Penn State Football

Penn State football notebook: New Jersey native Johnson happy to play back home

Penn State’s Austin Johnson, who is a New Jersey native, said it was fun to play back home against Rutgers
Penn State’s Austin Johnson, who is a New Jersey native, said it was fun to play back home against Rutgers CDT photo

New Jersey native Austin Johnson didn’t mind the hostile greeting from Rutgers fans when Penn State’s buses arrived at High Point Solutions Stadium.

“I felt like I was home,” Johnson said with a laugh. “I felt like I was home, so I mean it just feels good to be back in New Jersey playing a game here and getting to see everybody. I know a lot of people on the Rutgers team. I played against them in high school, worked out with them and stuff like that.

“It’s just a great atmosphere and even though we were away, it felt like we were home.”

Johnson contributed to a dominant performance by the Penn State defense in the Nittany Lions’ 13-10 win Saturday in front of a record crowd of 53,774.

The Scarlet Knights fans came to see Rutgers’ first game as a member of the Big Ten against a Penn State team with 15 New Jersey natives on the roster.

Rutgers fell short, but Scarlet Knights coach Kyle Flood started his postgame press conference by thanking the students and fans for their support.

“I thought the game day environment here today was as good as any in the country,” Flood said. “And I think what we’re going to find out here at Rutgers is as the teams from (the) Big Ten continue to come in, it will be like that on a weekly basis, and that’s exciting I think for our program.”

The atmosphere left an impression on James Franklin in his first Big Ten contest as Penn State’s head coach.

“There was energy, there was electricity,” Franklin said. “When the buses pulled in, there was a group of students that they were waving at us with only one finger up and they were screaming things at us and there was a lot of energy.”

Johnson, who is from Galloway, N.J., enjoyed the chance to play in his home state.

Even though he was portrayed as the enemy on a wanted poster featuring Penn State’s New Jersey natives.

“I’ll gladly take that and put it up on my wall,” Johnson said.

Offensive line remains cause for concern

The question was about Penn State wide receiver Geno Lewis.

After offering some praise for Lewis, who caught six passes for 109 yards Saturday, Franklin started talking about the struggles of the offensive line.

“We can be critical,” Franklin said. “If you guys want to be critical, be critical of me. I got to do a better job of coaching those guys and get them ready. I’m proud of ‘em because they fought.”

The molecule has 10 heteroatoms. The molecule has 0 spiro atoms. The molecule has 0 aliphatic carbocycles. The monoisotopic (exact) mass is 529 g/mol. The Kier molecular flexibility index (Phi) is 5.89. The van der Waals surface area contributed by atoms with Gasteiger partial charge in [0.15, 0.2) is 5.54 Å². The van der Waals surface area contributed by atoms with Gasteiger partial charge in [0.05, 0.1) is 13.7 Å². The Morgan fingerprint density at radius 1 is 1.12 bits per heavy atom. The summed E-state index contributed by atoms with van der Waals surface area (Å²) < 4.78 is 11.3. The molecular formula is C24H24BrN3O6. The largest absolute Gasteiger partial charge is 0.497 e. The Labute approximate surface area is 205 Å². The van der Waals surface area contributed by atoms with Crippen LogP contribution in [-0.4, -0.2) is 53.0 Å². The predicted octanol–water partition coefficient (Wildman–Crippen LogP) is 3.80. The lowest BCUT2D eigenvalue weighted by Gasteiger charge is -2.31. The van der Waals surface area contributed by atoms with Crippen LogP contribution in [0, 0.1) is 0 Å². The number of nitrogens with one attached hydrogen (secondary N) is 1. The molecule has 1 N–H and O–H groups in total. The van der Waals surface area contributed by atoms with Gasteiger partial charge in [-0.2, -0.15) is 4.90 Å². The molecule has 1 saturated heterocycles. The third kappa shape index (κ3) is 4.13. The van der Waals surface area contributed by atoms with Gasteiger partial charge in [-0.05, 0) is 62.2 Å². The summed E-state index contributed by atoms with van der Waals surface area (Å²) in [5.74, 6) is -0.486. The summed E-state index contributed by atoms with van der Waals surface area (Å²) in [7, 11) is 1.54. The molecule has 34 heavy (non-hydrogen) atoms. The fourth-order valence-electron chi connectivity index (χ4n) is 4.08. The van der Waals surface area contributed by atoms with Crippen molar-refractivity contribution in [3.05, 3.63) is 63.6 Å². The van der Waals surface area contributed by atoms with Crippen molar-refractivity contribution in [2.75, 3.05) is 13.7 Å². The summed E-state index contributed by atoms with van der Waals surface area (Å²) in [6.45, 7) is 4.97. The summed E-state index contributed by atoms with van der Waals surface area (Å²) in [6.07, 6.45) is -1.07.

The Penn State offensive line was overmatched time and again Saturday. Rutgers sacked Nittany Lions quarterback Christian Hackenberg five times and hurried him eight times.

Rutgers defensive end David Milewski pressured Hackenberg all night.

On Penn State’s third drive, on third down, Hackenberg looked over his shoulder to see Milewski already in the backfield. The quarterback scrambled away from Milewski, only to be sacked by Quentin Gause and Djwany Mera.

In the third quarter, Milewski knocked down two pass attempts on one drive, giving Hackenberg a shove after the second break-up. Milewski finished with three quarterback hurries.

The Penn State running game never got going, either. The Nittany Lions ran for 64 yards on 33 carries, with their long coming on a 10-yard rush by Hackenberg.

“We got to get better,” Franklin said. “If anybody wants to criticize anybody, please criticize me.”

Franklin pleased with special teams

Rutgers blocked two Penn State kicks to push its total to 39 since 2009 — tops in the nation.

With his left arm outstretched, Rutgers’ Kemoko Turay batted down a 34-yard field goal attempt by Sam Ficken, keeping the game scoreless with 1:40 left in the first quarter.

On Penn State’s next drive, with the Nittany Lions trailing 7-0 in the second quarter, the Scarlet Knights’ Leonte Carroo broke through to block a Chris Gulla punt.

“Obviously you can’t have a blocked punt,” Franklin said, “but for the most part I thought we played pretty well on (special) teams.”

The Nittany Lions kept Rutgers kick returner Janarion Grant in check

Grant averaged 24.6 yards on kick returns in 2013 and took one against Fresno State 100 yards for a touchdown. In the Scarlet Knights’ season opener against Washington State, he returned six kicks for 131 yards (21.8) with a long of 30.

Penn State limited Grant to 42 yards on two returns. Ficken knocked two kickoffs into the end zone for touchbacks.

“I thought the special teams did their job,” Franklin said. “I mean their No. 1 (Grant) was a real concern for us coming into the game. We were able to minimize him with our kick locations and things like that.”

Nittany Lions add another recruit

A day after Penn State pulled off a come-from-behind win in his home state, New Jersey native Daiquan Kelly committed to the Nittany Lions.

Considered a three-star prospect by Rivals.com and 24/7Sports.com, Kelly was committed to Syracuse. He announced his decision to flip to Penn State on Twitter. His commitment is non-binding until he signs a National Letter of Intent.

The 6-foot-2, 206-pound Kelly was recruited to play outside linebacker. He is a teammate of offensive lineman Steven Gonzalez at Union City High School (Union City, N.J.). Gonzalez is also committed to Penn State.

Kelly’s commitment gives Penn State 20 recruits in the current class.

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